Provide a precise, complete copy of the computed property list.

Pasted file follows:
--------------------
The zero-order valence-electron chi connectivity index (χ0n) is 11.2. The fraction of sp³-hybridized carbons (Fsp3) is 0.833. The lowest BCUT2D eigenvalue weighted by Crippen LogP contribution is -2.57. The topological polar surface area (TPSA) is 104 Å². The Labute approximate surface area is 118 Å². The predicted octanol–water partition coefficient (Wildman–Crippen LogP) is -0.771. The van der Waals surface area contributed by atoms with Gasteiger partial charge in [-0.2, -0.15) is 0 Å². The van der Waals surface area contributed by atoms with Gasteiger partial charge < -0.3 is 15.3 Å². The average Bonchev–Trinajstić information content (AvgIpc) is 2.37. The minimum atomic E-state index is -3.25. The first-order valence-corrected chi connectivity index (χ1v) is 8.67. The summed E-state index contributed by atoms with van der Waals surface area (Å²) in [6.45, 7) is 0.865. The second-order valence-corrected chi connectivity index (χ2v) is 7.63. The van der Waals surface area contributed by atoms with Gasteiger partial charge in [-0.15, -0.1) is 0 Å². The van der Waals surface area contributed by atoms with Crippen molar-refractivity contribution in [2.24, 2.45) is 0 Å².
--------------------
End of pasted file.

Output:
The zero-order valence-electron chi connectivity index (χ0n) is 11.2. The fraction of sp³-hybridized carbons (Fsp3) is 0.833. The lowest BCUT2D eigenvalue weighted by Crippen LogP contribution is -2.57. The topological polar surface area (TPSA) is 104 Å². The Labute approximate surface area is 118 Å². The predicted octanol–water partition coefficient (Wildman–Crippen LogP) is -0.771. The van der Waals surface area contributed by atoms with Gasteiger partial charge in [-0.2, -0.15) is 0 Å². The van der Waals surface area contributed by atoms with Gasteiger partial charge < -0.3 is 15.3 Å². The average Bonchev–Trinajstić information content (AvgIpc) is 2.37. The minimum atomic E-state index is -3.25. The first-order valence-corrected chi connectivity index (χ1v) is 8.67. The summed E-state index contributed by atoms with van der Waals surface area (Å²) in [6.45, 7) is 0.865. The second-order valence-corrected chi connectivity index (χ2v) is 7.63. The van der Waals surface area contributed by atoms with Gasteiger partial charge in [-0.15, -0.1) is 0 Å². The van der Waals surface area contributed by atoms with Crippen molar-refractivity contribution in [2.24, 2.45) is 0 Å².